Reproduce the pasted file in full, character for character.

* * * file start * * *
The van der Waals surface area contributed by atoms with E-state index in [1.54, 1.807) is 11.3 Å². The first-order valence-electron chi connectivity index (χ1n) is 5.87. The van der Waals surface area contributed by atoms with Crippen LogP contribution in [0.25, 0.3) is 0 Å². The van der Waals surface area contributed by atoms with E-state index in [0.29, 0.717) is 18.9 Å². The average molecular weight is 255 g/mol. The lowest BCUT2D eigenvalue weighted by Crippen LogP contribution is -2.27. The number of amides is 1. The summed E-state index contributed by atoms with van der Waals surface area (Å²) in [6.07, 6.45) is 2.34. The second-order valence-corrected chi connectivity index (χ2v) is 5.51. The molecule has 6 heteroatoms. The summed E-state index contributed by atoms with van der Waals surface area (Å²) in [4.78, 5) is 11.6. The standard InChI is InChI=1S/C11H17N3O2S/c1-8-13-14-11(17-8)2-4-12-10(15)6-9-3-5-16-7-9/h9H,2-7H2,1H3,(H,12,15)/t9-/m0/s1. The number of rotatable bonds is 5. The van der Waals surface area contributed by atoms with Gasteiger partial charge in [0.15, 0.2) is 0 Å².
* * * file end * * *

The van der Waals surface area contributed by atoms with E-state index in [1.54, 1.807) is 11.3 Å². The first-order valence-electron chi connectivity index (χ1n) is 5.87. The van der Waals surface area contributed by atoms with Crippen LogP contribution in [0.25, 0.3) is 0 Å². The van der Waals surface area contributed by atoms with E-state index in [0.29, 0.717) is 18.9 Å². The average molecular weight is 255 g/mol. The lowest BCUT2D eigenvalue weighted by Crippen LogP contribution is -2.27. The number of amides is 1. The summed E-state index contributed by atoms with van der Waals surface area (Å²) in [6.07, 6.45) is 2.34. The second-order valence-corrected chi connectivity index (χ2v) is 5.51. The molecule has 6 heteroatoms. The summed E-state index contributed by atoms with van der Waals surface area (Å²) in [4.78, 5) is 11.6. The standard InChI is InChI=1S/C11H17N3O2S/c1-8-13-14-11(17-8)2-4-12-10(15)6-9-3-5-16-7-9/h9H,2-7H2,1H3,(H,12,15)/t9-/m0/s1. The number of rotatable bonds is 5. The van der Waals surface area contributed by atoms with Gasteiger partial charge in [0.15, 0.2) is 0 Å².